Growing Up Poor Was The Best Thing That Ever Happened To Me
When I was a kid, I hated being poor.
My parents were constantly in and out of work and for the most part, didn’t seem too stressed about making money or providing the best life for us. We spent most of our years living with my mom’s parents, crammed in a tiny two bedroom apartment. That was me, my mom, my dad, younger sister and older brother, plus my grandparents, and my aunt — all stuffed into a small (and did I mention roach-infested?) apartment. If you’re wondering who got the bedrooms, it wasn’t the kids. My mom and dad shared one and my aunt had the other. Grandma & Papa slept on a pull out couch in the living room. My brother, sister and I slept on make-shift “beds” made out of a few quilts layered on the floor for many of my young and adolescent years. Sometimes, if we were lucky, we had the luxury of crashing on a couch.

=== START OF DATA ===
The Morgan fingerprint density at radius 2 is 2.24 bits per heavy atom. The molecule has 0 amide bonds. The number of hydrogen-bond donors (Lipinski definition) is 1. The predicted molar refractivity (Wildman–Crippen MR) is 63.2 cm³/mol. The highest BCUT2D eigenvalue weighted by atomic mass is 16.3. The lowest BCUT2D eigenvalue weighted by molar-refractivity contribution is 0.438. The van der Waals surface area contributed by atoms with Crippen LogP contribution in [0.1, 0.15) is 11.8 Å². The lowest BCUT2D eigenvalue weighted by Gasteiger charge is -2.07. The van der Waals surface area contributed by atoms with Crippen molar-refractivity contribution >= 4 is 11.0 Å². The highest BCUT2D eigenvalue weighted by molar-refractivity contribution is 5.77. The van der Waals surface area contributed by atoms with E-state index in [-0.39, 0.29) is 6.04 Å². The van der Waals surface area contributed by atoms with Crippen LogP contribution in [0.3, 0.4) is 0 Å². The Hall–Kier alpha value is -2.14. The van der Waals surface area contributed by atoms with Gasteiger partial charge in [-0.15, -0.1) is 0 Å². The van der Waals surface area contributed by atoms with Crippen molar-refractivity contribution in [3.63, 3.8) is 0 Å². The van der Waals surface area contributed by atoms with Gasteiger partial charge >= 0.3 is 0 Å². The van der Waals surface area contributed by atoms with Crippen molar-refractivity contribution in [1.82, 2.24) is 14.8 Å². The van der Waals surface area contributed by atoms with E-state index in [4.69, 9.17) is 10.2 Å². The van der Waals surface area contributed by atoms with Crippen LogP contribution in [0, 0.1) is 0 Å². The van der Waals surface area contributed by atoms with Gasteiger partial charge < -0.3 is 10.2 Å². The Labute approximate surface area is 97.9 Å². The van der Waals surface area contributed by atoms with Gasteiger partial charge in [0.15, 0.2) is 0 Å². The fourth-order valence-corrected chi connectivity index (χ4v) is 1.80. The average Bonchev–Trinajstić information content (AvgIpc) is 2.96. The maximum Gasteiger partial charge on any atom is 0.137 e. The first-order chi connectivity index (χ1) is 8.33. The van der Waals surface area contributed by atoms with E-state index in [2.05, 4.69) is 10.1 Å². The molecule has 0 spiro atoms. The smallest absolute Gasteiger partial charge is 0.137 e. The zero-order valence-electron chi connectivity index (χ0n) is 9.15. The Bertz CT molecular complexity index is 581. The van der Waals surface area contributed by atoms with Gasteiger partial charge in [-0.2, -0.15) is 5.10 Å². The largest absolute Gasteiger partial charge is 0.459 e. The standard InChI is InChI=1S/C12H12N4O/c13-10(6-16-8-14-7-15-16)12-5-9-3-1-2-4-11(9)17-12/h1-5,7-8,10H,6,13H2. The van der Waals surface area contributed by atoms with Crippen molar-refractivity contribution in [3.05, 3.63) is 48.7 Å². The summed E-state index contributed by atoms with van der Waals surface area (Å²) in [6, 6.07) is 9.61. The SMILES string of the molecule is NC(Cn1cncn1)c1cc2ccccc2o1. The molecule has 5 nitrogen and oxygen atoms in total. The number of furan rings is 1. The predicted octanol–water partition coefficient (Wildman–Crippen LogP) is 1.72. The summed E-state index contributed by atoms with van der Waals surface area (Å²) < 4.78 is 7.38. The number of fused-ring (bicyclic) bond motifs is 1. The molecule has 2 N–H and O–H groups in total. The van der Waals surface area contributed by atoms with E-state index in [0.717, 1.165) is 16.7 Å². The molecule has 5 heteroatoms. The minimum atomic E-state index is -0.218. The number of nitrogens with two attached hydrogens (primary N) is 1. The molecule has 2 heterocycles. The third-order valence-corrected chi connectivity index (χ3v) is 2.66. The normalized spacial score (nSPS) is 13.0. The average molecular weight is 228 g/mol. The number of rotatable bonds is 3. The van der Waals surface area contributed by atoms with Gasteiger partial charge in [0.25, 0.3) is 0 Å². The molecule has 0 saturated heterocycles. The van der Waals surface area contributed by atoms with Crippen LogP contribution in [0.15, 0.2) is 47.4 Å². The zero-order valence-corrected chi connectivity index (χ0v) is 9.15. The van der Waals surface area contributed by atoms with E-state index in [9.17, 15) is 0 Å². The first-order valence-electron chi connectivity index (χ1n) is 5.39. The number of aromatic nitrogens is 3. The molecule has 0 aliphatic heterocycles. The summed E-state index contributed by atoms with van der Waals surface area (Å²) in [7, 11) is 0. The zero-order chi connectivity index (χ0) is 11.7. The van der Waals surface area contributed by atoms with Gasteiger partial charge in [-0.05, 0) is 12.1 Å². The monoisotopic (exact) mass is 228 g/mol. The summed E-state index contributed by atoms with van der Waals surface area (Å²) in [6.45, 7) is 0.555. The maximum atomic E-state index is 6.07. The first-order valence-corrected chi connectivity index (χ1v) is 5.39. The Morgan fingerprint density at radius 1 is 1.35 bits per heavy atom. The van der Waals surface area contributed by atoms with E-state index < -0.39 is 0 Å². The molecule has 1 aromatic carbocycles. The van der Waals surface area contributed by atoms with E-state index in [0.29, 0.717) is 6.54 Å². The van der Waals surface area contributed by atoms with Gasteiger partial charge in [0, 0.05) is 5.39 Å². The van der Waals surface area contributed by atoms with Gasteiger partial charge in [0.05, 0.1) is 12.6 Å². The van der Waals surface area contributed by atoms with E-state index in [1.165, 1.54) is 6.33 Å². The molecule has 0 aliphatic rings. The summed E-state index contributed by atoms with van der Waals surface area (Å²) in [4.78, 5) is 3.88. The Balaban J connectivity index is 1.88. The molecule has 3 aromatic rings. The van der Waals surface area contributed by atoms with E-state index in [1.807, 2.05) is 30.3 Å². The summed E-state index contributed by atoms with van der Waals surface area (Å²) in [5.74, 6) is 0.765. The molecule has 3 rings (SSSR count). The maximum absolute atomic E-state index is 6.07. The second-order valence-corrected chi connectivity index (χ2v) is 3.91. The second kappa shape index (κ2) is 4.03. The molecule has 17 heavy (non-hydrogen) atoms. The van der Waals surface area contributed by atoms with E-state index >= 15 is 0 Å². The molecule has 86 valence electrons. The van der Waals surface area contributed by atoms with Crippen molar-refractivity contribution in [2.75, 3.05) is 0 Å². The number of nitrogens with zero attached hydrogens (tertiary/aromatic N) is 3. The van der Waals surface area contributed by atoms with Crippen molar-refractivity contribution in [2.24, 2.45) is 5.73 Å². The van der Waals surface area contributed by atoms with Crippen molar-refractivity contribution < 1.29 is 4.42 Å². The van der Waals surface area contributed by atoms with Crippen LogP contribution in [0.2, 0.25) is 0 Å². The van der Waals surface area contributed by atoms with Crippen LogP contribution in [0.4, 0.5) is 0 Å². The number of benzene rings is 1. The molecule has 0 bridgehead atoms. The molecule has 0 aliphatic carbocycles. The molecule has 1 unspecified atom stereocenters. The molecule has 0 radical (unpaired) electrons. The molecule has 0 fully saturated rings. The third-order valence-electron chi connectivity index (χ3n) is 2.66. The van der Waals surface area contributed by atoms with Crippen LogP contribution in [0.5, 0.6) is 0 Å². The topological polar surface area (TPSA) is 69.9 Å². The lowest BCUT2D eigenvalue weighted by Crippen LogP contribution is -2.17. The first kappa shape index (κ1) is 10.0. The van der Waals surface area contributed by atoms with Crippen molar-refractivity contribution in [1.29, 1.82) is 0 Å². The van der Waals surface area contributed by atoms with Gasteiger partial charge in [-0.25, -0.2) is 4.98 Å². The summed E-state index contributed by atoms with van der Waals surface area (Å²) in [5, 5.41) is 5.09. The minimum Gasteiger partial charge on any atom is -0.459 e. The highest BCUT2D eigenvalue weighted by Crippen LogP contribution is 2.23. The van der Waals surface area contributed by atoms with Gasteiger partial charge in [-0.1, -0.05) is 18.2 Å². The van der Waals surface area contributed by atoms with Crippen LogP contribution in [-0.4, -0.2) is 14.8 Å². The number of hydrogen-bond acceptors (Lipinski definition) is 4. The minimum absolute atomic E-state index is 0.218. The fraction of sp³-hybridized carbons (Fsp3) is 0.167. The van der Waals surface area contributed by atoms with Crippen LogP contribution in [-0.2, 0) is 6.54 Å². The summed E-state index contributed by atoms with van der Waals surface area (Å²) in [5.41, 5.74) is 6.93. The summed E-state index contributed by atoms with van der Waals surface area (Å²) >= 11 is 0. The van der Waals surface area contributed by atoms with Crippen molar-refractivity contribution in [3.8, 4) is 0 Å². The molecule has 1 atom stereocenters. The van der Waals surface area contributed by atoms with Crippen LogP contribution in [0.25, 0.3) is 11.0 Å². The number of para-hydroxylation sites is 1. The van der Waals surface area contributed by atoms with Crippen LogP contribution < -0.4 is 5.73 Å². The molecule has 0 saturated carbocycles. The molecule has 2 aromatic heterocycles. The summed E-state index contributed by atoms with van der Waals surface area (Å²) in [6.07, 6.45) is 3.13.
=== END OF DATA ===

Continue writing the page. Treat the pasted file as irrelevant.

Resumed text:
For the most part, I wasn’t particularly sad about this. It was really all I knew. What bugged me most was that I couldn’t have friends over or have sleepovers. I could never bring them to my house. Could you imagine the sheer embarrassment I would face if I had to explain that I didn’t have a room and slept on the floor? What would I tell them when a cockroach scurried by? “Yeah, we’ve had them for as long as I can remember. No matter how many times the exterminator comes, we can’t seem to get rid of ‘em! It’s especially terrible waking up to one crawling on your face!” Yes, that really happened. I was living in Fear Factor. Well, perhaps it wasn’t that intense, but I sure had to deal with the reality of bugs crawling on me more often than a contestant on an hour-long game show. I was that kid in school who would have a cockroach crawl out of their backpack and then make a fuss about seeing it to make it seem like I had no idea where it came from.